My purpose for doing a cost benefit analysis of keeping the Prime Minister in a project called Government of National Unity (GNU) or any transitional government is to determine if the temporary government led by Thabane and his wife is sound, justifiable and feasible by figuring out if its benefits outweigh costs.

I understand elections will cost us as a nation over M300 million but I am convinced that cost can never be compared to the deliberate destruction and damage to public finances and the economy.
Prime Minister Thabane, his wife, Yan Xie aka John and Stone Shi have cost this poor country billions of maloti. They are bleeding this economy dry.
M2 billion of two harvests of wool and mohair industry would not have circulated in the economy of Lesotho. Wool and mohair growers are ruined or dead until there comes in a new government that will liberate them.
M3 billion of red meat is not circulating in our economy because butcheries were forced to buy from a Chinese man called Yan Xie aka John who owns Meraka.

Thabane has failed to pay suppliers of goods and services over M1.2 billion in the past year. It’s unbelievable what M1 billion can do to this economy.
But Yan Xie aka John never fails to be paid for services and goods he provides.
Over M5 billion worth of government tenders in the last two years were awarded to Chinese companies.
When a Chinese company is given a government job, that money does not circulate in this economy but rather there is rapid movement of large sums of money out of the country to be kept and invested in other countries.
In economics it’s called capital flight. All the wealth I am talking about is stashed abroad. In fact it is actually fueling the Chinese economy at our expense.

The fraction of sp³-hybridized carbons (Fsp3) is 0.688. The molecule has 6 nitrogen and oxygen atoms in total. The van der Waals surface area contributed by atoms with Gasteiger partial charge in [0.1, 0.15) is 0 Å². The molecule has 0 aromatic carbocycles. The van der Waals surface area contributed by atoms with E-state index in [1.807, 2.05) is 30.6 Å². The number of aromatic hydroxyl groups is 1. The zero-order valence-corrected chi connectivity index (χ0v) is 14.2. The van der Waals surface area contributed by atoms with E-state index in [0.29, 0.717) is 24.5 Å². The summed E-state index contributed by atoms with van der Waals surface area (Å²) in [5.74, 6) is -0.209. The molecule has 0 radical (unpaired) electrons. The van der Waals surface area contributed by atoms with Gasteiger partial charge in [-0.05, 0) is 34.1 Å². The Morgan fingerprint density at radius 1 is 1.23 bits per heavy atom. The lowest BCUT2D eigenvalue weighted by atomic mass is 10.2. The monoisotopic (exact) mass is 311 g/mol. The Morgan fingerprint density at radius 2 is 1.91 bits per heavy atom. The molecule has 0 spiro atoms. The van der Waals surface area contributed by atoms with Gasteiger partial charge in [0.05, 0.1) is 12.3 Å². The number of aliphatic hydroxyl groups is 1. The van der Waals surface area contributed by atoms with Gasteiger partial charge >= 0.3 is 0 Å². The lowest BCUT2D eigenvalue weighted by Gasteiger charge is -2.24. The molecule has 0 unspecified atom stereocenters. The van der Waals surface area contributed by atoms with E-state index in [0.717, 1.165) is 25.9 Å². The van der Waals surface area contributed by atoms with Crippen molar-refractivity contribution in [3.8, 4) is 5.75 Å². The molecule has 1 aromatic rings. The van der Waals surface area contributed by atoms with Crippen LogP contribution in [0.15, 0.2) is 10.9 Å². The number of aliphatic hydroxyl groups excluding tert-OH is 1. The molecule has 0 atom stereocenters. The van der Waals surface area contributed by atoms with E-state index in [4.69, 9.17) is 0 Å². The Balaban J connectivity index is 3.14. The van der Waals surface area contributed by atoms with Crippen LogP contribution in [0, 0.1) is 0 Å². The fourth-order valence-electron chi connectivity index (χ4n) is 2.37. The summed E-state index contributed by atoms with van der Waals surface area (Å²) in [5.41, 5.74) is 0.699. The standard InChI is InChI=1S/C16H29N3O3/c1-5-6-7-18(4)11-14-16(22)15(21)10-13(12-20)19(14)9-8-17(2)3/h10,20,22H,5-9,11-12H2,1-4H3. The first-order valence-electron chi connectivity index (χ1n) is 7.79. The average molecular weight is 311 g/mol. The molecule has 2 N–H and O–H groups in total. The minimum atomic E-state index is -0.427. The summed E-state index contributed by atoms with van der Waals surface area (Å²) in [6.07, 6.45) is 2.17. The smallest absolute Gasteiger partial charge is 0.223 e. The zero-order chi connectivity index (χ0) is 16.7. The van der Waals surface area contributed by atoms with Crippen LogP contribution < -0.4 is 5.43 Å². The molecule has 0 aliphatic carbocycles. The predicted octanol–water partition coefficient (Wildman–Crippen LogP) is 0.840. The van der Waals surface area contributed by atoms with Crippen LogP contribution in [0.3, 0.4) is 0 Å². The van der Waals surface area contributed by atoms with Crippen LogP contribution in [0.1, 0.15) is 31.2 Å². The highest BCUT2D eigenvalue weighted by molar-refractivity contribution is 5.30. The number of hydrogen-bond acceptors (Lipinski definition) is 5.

How can this country be encouraged to create a better environment for economic investment when we get aid from the Chinese and accept conditions that keep the money coming in and leaking out of the country?
Let’s look at the Mpiti to Sehlabathebe road case for instance. We get a loan from the Chinese and they force us to use Chinese contractors. Money comes into Lesotho and it goes back to China. How can this bondage be helpful to our economy?

The cost of keeping Thabane and his wife ‘Maesaiah is just too great. He must do the honourable gesture by resigning otherwise he must be forced to go through a motion of no confidence. If he calls for general elections after a successful motion, so be it.
I might not be able to quantify the cost of meddling with the judiciary, disciplined forces and other statutory positions but the impact is unbelievable.
I agree we are in a crisis as a country. The 120 Members of Parliament who have contributed to this mess cannot be trusted to come up with solutions. Our leadership and maladministration challenge must be decided through the ballot.

The will of the people shall be the basis of the authority of any government. One of the most critical ways that Basotho can influence governmental decision-making is through voting.
A GNU or any transitional set up under the leadership of Prime Minister Thabane and the First Lady will not solve the above mentioned problems of this nation but rather would serve the interests of a few well-connected politicians.
Let’s rather seek the mandate from the electorate who will consider the above mentioned challenges as they vote!

Ramahooana Matlosa